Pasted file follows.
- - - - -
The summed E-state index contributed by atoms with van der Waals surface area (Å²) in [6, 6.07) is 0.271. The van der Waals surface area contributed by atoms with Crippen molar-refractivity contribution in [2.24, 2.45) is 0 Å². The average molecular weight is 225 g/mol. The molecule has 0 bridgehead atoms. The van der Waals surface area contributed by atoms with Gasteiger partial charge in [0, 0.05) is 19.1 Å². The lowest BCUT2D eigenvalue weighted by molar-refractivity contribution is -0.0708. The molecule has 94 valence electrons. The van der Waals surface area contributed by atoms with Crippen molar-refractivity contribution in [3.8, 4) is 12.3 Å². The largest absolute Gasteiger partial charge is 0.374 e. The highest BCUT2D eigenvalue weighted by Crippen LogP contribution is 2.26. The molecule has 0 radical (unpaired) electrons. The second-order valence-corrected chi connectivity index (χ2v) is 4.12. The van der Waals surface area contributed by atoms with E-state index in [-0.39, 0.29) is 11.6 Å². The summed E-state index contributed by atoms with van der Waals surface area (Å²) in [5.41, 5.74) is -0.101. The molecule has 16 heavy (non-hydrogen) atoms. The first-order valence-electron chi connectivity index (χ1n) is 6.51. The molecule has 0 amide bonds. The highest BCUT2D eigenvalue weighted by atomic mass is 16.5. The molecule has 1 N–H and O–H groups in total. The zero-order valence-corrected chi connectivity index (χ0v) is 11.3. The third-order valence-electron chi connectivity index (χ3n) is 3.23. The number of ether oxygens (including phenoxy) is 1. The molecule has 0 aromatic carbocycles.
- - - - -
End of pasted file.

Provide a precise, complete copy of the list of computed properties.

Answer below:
The summed E-state index contributed by atoms with van der Waals surface area (Å²) in [6, 6.07) is 0.271. The van der Waals surface area contributed by atoms with Crippen molar-refractivity contribution in [2.24, 2.45) is 0 Å². The average molecular weight is 225 g/mol. The molecule has 0 bridgehead atoms. The van der Waals surface area contributed by atoms with Gasteiger partial charge in [0, 0.05) is 19.1 Å². The lowest BCUT2D eigenvalue weighted by molar-refractivity contribution is -0.0708. The molecule has 94 valence electrons. The van der Waals surface area contributed by atoms with Crippen molar-refractivity contribution in [3.8, 4) is 12.3 Å². The largest absolute Gasteiger partial charge is 0.374 e. The highest BCUT2D eigenvalue weighted by Crippen LogP contribution is 2.26. The molecule has 0 radical (unpaired) electrons. The second-order valence-corrected chi connectivity index (χ2v) is 4.12. The van der Waals surface area contributed by atoms with E-state index in [-0.39, 0.29) is 11.6 Å². The summed E-state index contributed by atoms with van der Waals surface area (Å²) in [5.41, 5.74) is -0.101. The molecule has 16 heavy (non-hydrogen) atoms. The first-order valence-electron chi connectivity index (χ1n) is 6.51. The molecule has 0 amide bonds. The highest BCUT2D eigenvalue weighted by atomic mass is 16.5. The molecule has 1 N–H and O–H groups in total. The zero-order valence-corrected chi connectivity index (χ0v) is 11.3. The third-order valence-electron chi connectivity index (χ3n) is 3.23. The number of ether oxygens (including phenoxy) is 1. The molecule has 0 aromatic carbocycles.